- Screening, though improved in recent years, has potentially dangerous gaps. State law requires criminal background checks and bars people from becoming caregivers if they have been convicted of certain crimes, such as elder and child abuse. But the IHSS program leaves the hiring to clients and gives them wide latitude. Felons convicted of robbery, rape, or assault can be paid caregivers if their clients get a waiver from the state. In the past four years, more than 830 people have received such waivers for caregivers convicted of serious offenses. “They can have criminal records, they can have drug addiction,” said Susan Strick, a prosecutor with the Los Angeles City Attorney’s office. “That’s a problem.”
- Few incidents of abuse and neglect by IHSS workers are documented because authorities aren’t looking for them. County social-services workers are supposed to check on the clients once a year on the state’s behalf but are not primarily focused on the quality of care provided. Their main job is to determine whether clients are receiving the proper number of hours of care and whether their needs have changed. And because social workers are assigned hundreds of clients each, their visits are frequently brief—as short as 30 minutes a year.
Counties are also supposed to report to the state “critical incidents”—potential neglect, abuse, or self-harm requiring immediate action. But reporting practices vary widely, yielding puzzling results. In fiscal year 2012-2013, for instance, not a single critical incident was reported among the 235,000 clients in Los Angeles, Orange, and San Diego counties, the three largest in the state. That same year, smaller Sacramento County reported 1,688 incidents—accounting for most of the problems reported statewide.
“There is no evidence indicating that Sacramento County has a disproportionately higher number of critical incidents than other counties,” a Sacramento county spokeswoman said.
Beyond statistics such as these, nearly all records of IHSS are confidential. So unless a caregiver is criminally prosecuted, the details of any alleged mistreatment are unavailable to the public. Prosecutors and experts on elder abuse say only a small fraction of problems come to light. When they do, it is sometimes too late.
Neglect and abuse by paid home caregivers happens “far more regularly than we know,” said Paul Greenwood, a national expert in elder abuse and a prosecutor with the San Diego County District Attorney’s office. “We are still scratching the surface.”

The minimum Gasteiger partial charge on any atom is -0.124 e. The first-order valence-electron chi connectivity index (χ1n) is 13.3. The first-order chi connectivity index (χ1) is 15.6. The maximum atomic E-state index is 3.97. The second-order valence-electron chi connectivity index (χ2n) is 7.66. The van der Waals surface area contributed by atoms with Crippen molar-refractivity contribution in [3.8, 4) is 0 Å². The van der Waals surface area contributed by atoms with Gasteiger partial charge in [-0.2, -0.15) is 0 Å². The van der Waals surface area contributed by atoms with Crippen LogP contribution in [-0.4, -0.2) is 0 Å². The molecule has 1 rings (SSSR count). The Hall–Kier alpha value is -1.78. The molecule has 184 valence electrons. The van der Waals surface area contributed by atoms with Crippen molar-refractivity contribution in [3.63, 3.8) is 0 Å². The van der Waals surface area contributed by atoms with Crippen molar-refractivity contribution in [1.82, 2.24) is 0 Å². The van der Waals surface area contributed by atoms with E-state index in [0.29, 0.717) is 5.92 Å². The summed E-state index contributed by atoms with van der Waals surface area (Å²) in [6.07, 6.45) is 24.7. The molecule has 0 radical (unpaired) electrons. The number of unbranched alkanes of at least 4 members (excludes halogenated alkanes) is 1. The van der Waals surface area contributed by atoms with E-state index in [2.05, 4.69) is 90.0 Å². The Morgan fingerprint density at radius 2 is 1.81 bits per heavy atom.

Eileen Carroll, the deputy director of the California Department of Social Services, which runs IHSS, said the program “works very well for people who are capable and able to self-direct.” She acknowledged that more problems can arise when clients are older than 85, for instance, or have dementia.
In general, she said, the state tries to ensure that clients are receiving the services they need safely in their homes without compromising their independence.
The state recently has made improvements to its quality-assurance program and has clarified reporting standards for critical incidents, she said. But mandating training or increasing oversight further could fundamentally change IHSS from a program based on the consumers’ social needs to one based on their medical needs, she said.
“It’s a slippery slope,” she said. “I don’t think it is in our interest to force recipients and providers to do anything.”
The In-Home Supportive Services program has its roots in the 1950s, when a small group of polio patients was moved out of Rancho Los Amigos Hospital, a rehabilitation center in Downey, California. Officials recognized that it would be less expensive for people to be taken care of in their homes, and the March of Dimes began to pay for domestic help.
The current in-home care program, created by the California state legislature in 1973, retained the historical emphasis on supporting clients’ autonomy. The state pays the bills, but the elderly or disabled resident is the boss—responsible for hiring, firing, supervising, and training the caregiver.
To be eligible, most clients must qualify for Medi-Cal, the state insurance program for the poor, and be over 65, blind, or disabled. They also must show a need for help in the home.
Many swear by the program.